So far, Hawaii has managed the COVID-19 pandemic well. The curve was flattened weeks ago. The state’s testing capacity is among the best in the United States. The Hawaii Department of Health is ramping up its ability to contact trace. They should be commended for these outcomes which are about as good as we could have hoped for.

With the quarantine for visitors in place, I suspect that the state will be able to slowly and carefully open its economy with adequate precautions in place such as requiring masking in public spaces and social distancing.

However, Hawaii is far from out of the woods.

One of the biggest challenges that we will face is how to open up the state to tourism. The quarantine, while porous, has worked remarkably well.

Prior to the pandemic, Hawaii could expect to see anywhere between 200,000 and 250,000 additional tourists residing in the islands on any given day. The quarantine has slowed this down to a trickle (some might argue that this should be lowered to zero but doing so will require draconian methods and would not be an efficient use of state resources).

Many fewer people are walking the streets of Waikiki during the COVID-19 pandemic, including in front of the Moana Surfrider Hotel earlier this month. Raising the hotel tax would mean fewer still.

Cory Lum/Civil Beat

Moving forward, the state of Hawaii needs to devise a plan to allow some tourism while protecting its residents.

Some have proposed requiring all visitors to take a test for COVID-19 and to verify that they are negative before they can enter the state. This is most likely not workable.

Unworkable Solutions

There are two issues.

The first is that the state cannot compel another person to test for COVID-19. People have the legal right to refuse to be tested. The second is that many legal scholars would say that it is unconstitutional for states to ban entry into their states.

Sure, there are precedents dating back to the 19th century, but it is not at all clear or likely that attempts to ban entry to Hawaii in 2020 would hold up in court even in these extraordinary circumstances. Possible workarounds to these legal hurdles are not likely to work.

One possibility would be to require people who did not test to quarantine for two weeks. In the absence of further interventions, this is a non-starter. Waikiki would consist of two types of people: those who test and those who did not. They look the same. In equilibrium, people who did not test would intermingle with those that did and eventually tourists would realize that the policy has no teeth.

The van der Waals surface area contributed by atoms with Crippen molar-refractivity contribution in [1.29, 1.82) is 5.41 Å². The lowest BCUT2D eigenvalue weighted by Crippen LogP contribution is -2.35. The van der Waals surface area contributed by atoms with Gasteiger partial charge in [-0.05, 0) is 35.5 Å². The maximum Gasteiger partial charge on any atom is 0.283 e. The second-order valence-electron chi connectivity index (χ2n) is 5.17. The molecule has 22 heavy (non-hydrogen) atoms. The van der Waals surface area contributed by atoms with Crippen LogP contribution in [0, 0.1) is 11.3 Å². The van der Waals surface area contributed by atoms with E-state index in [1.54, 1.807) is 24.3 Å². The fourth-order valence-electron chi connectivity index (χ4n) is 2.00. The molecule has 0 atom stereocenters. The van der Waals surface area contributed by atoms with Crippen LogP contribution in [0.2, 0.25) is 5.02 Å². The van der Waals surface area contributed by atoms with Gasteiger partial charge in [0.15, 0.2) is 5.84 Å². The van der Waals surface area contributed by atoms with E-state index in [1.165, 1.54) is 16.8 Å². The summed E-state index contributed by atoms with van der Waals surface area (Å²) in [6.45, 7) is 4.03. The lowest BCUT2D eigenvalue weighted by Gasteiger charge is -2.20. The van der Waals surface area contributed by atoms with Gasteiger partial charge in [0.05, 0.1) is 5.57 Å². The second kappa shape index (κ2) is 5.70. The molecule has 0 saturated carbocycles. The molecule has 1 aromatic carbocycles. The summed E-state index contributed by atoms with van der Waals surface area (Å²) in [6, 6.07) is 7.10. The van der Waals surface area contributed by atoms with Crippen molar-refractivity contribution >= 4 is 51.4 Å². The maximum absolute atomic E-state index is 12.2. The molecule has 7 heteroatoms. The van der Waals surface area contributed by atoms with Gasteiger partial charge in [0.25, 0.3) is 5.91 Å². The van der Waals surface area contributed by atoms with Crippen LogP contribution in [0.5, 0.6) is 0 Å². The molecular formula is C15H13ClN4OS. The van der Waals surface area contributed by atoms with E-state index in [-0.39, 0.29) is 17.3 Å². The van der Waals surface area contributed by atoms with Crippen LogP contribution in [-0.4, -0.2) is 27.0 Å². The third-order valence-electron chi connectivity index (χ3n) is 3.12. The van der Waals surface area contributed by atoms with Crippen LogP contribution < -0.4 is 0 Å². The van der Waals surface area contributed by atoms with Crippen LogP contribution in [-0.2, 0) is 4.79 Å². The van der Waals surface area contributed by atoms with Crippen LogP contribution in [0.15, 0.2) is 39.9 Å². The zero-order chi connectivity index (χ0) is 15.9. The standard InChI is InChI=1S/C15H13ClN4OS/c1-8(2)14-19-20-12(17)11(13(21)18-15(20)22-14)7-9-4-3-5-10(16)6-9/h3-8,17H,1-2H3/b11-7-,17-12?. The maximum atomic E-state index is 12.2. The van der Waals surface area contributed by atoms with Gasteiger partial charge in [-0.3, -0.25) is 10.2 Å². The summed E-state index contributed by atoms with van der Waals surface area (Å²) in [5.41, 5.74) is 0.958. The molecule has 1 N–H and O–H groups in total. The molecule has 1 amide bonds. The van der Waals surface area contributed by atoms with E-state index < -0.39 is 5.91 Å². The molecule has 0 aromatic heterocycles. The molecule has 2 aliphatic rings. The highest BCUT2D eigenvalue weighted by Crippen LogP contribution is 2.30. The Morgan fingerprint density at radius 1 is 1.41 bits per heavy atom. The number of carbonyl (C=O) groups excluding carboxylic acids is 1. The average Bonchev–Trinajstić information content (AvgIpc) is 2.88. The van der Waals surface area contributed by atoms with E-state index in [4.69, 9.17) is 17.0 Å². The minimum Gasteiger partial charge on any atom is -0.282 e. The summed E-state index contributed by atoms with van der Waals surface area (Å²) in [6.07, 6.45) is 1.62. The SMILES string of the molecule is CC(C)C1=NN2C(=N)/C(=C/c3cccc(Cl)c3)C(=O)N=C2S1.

In the end, no one would test.

There are solutions to this, but they are heavy-handed and would exhaust many state resources.

One would be to require tourists to carry proof of their tests at all times and have police officers randomly ask tourists for proof of them. This will likely butt up against constitutional constraints.

Another would be to employ remote monitoring to ensure that those that did not test are quarantining. Once again, there are legal issues to consider here.

Finally, none of these options is welcoming. Nothing says aloha like, “Show me your papers.”

The state and its counties do have one power that can reduce tourism to manageable levels: the power to tax.

The hotel tax should be raised — a lot. As long as the pandemic is a threat, there should be a dramatic increase in the hotel tax. Not only will this slow tourism to the islands, it will raise revenue, especially since the only viable alternative that I see is a blanket quarantine. Once the pandemic subsides, the tax can be lowered.

The economic rationale for this is strong.

Of course, making this scheme feasible would entail careful enforcement of the ban on illegal vacation rentals.

But at least we know that the legal basis for this is more sound than slapping electronic ankle bracelets on tourists who do not offer proof of COVID-19 test results.

The economic rationale for this is strong. Under normal circumstances, tourism confers an externality on the state, for example, by increasing congestion.

These externalities have increased by a massive degree due to the pandemic. The case for a much higher hotel tax has as well.

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